Recent User Reviews
The movie certainly looks cool, and the lead actress has amazing presence, but it's slow as molasses, which is a problem for a motion picture. I can't imagine who the target audience for this film is. Definitely not horror fans. I can see where it would be cathartic for a Persian woman living in Iran or another country in the middle east which is not so progressive when it comes to women's rights. I just wish the writer/director would have taken the story a bit further.… Full Review »
This true story of the breaking of the enigma code, which effectively ended World War 2, could so easily have turned out to be one of those overly clichéd and conventional bio-pics. However, in the hands of director Morten Tyldum it has, surprisingly, become so much more. Starting with a smart and dense screenplay, which hones in on three different periods of time in the life of code breaker Alan Turing, the story is utterly compelling. Wisely, it has also been told in a straightforward and un complicated manner and after about 10 minutes one gets a dizzying sense that the film is going to be an absolute gem, a feeling that reaches fulfilment 2 hours later as the credits roll.
The recreation of time and place has been lovingly captured via excellent production design. In fact, the film is rich in detail. There are breathtaking vistas of war torn Britain which includes shots of bombers wreaking devastation over London and submarines firing rockets, as well as more ordinary depictions of rubble strewn streets and houses. It is also good to see the appropriate use of historic Bletchley Park as a backdrop to where all these events actually unfolded over 70 years ago. The editing seamlessly takes us from year to year without confusion or jarring transitions and the scenes leading up to, and immediately following, the breaking of the code are just thrilling. The music is another plus and whilst not particularly melodic it underscores what is happening on screen brilliantly.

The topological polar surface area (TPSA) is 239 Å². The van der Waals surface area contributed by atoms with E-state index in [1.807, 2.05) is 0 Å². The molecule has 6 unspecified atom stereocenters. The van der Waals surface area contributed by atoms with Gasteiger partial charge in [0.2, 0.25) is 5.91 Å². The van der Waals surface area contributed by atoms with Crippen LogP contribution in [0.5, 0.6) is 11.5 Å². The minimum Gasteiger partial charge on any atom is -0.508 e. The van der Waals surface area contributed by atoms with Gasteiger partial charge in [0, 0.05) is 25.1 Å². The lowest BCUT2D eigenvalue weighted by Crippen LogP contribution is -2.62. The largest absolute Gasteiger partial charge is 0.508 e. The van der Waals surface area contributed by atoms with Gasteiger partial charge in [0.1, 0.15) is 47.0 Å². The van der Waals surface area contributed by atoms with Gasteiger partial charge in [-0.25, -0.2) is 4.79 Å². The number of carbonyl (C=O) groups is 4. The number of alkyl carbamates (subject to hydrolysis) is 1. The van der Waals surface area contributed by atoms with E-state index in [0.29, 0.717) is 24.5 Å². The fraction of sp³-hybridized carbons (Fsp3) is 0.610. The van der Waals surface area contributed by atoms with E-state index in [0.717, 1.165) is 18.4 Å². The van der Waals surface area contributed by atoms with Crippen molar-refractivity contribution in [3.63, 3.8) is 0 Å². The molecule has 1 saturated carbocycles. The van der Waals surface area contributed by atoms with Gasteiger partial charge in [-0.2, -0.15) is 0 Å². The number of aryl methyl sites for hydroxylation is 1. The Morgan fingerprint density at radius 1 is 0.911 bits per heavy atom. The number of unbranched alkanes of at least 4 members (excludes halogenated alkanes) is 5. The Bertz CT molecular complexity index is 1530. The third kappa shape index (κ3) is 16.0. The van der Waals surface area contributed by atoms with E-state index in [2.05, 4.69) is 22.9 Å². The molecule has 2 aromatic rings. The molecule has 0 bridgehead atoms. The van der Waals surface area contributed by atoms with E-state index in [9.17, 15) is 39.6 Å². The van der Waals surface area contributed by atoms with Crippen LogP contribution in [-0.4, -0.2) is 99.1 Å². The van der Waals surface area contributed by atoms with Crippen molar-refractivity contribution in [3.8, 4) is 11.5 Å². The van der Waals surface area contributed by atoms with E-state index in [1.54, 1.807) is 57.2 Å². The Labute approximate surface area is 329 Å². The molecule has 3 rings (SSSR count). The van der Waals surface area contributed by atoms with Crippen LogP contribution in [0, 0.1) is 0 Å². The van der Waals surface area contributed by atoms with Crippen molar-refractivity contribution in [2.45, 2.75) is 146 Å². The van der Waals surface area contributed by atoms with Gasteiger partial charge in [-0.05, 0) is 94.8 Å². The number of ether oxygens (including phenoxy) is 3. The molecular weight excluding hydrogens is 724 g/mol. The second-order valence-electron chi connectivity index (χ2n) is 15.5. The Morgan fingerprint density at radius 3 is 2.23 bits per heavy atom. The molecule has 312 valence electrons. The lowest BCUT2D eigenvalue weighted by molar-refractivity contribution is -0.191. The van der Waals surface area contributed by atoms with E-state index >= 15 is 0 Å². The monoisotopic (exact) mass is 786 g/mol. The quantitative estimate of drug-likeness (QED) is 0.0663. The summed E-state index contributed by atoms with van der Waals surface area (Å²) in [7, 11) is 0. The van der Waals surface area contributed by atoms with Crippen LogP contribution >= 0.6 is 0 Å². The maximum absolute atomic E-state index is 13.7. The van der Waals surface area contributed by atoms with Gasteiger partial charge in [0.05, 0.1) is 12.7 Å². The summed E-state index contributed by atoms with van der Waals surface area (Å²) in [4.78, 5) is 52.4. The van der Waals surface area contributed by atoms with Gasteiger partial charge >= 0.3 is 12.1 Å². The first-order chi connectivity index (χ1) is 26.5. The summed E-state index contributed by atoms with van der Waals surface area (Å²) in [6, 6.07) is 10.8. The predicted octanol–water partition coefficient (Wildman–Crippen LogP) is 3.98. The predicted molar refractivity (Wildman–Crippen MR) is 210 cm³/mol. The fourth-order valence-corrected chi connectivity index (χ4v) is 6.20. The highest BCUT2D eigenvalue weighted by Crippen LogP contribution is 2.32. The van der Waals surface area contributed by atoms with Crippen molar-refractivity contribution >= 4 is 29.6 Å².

Criticism has been levelled at the film for not focusing more on Turing’s sexuality which is as untrue as it is unfair. Beyond seeing him actually bonking we have more than enough information as to the effect his sexuality had on his life and, ultimately his death. Scenes of his childhood also give insight into the man he would become. End titles, unlike the recent ‘Foxcatcher’ are also helpful and informative.
Ultimately, the film belongs to its powerful cast. Benedict Cumberbatch is a revelation and he brings real humanity to the tortured Turing. Some of his moments, particularly near the end, are almost unbearably moving. Keira Knightley is almost his equal in a smaller but crucial role. She has real power here as Turing’s one time fiancé, the lone woman breaker who as it turns out is better than the men. Supporting actors Charles Dance, Rory Kinnear and Mark Strong all contribute characters that are more than mere ciphers. Also, it is to the credit of the boy playing Turing as a young man that we believe in the subsequent actions and performance of Cumberbatch.
Rarely is a film as all encompassing and engrossing as this one. It is a triumph on every level and a cinematic treat.… Full Review »